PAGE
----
A composer waits his turn in the Vienna laundry
In the glamorous life that is that of an opera composer, I am currently writing this blog (#2) while seated on what resembles a park bench (painted in blue gloss for that added je ne sais quoi) in a laundrette in Vienna, waiting for my now-weekly load to finish drying in the tumble. Yup, I can hear the sighs of envy all these miles away!
Our rehearsals for A Harlot’s Progress have now moved from the studio complex in the outskirts of the city to the theatre. Whilst I miss the village-hall ambience the studio had grown to acquire, as well as its free coffee machine and wifi (though access to the latter could only be gained by standing on a particular spot just outside of the ladies’ loos – awkward for all concerned, believe me), being in the opera house is infinitely better.
Rather than the previous fifty-minute long train-train-tram trek to get to the studios, in a mere twenty-minute stroll I am there. During this time, I amble through the streets with my iPod playing something to clear my ears before the operatic bombardment that awaits. My current aural palette-cleanser of choice is the choral music of fourteenth-century English composer Dunstable; obsessed is not the word. On the assumption I have arrived at the theatre without getting lost (and one must NEVER assume this, my sense of direction is beyond shocking, more of that later), I am then ready for the rehearsal session that awaits.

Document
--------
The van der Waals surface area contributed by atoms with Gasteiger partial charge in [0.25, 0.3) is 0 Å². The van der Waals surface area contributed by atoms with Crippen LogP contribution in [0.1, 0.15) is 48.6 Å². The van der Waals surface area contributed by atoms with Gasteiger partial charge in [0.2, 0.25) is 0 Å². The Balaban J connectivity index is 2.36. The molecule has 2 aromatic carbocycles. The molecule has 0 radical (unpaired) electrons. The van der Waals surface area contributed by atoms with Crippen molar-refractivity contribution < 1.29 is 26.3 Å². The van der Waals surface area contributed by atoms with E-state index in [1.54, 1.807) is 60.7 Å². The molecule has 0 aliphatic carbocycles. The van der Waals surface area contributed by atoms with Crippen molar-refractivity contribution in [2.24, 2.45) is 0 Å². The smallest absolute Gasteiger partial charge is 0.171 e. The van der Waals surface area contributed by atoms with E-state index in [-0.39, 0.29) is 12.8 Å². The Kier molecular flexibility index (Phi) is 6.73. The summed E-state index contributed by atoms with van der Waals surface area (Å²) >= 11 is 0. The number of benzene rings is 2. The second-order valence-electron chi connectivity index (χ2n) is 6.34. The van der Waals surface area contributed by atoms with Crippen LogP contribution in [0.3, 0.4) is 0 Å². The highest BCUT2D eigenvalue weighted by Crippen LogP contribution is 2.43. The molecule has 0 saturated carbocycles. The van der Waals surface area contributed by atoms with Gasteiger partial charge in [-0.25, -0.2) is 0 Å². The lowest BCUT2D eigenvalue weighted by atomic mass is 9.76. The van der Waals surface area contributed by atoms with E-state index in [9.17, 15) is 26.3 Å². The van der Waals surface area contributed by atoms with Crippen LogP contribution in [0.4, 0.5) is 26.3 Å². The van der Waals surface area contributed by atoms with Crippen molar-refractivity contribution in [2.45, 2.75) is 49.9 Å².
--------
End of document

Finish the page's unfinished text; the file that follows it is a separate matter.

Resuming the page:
During the previous month, I had enormous sympathy for the team of tech-guys and stage/set crew who were obliged to attend rehearsal and look on in silence as the cast and directing team got to grips with the piece. I would have been on Facebook/Twitter in minutes but they showed far more patience and grace. It is now a real joy to see them do what they love doing in an environment that is as familiar to them as sitting behind a piano is to me.
I cite the piano as a place I am familiar because the ‘otherness’ of the rehearsal spaces within an opera house remains utterly alien to me. Until now, my sole relationship with such buildings has been as an audience member, so to be inside an environment that is usually so shrouded in mystique and secrecy feels akin to trespassing in the private apartments of a stately home or the inner sanctum of a temple. I am always expecting that tap on the shoulder by the management asking me to leave. I must stress that this is absolutely no reflection on the people here. The friendly, village hall atmosphere of the studios has travelled with us on our operatic caravan to the theatre. It is just because everything is so new to me, it is hard to fathom.
This is very much compounded by my awful sense of direction. I am forever getting lost in the labyrinthine corridors of this two-hundred-year-old theatre on journeys as short as a thirty-second walk and have resorted to leaving certain rooms only when I spot someone else is leaving and heading in same direction. Yup, that bad…
That said, as soon as I see the cast on stage it starts to feel so much more ‘home’. On that note, tonight is first stage run through with full cast and chorus. I have a feeling I will have a word or two to say on the matter.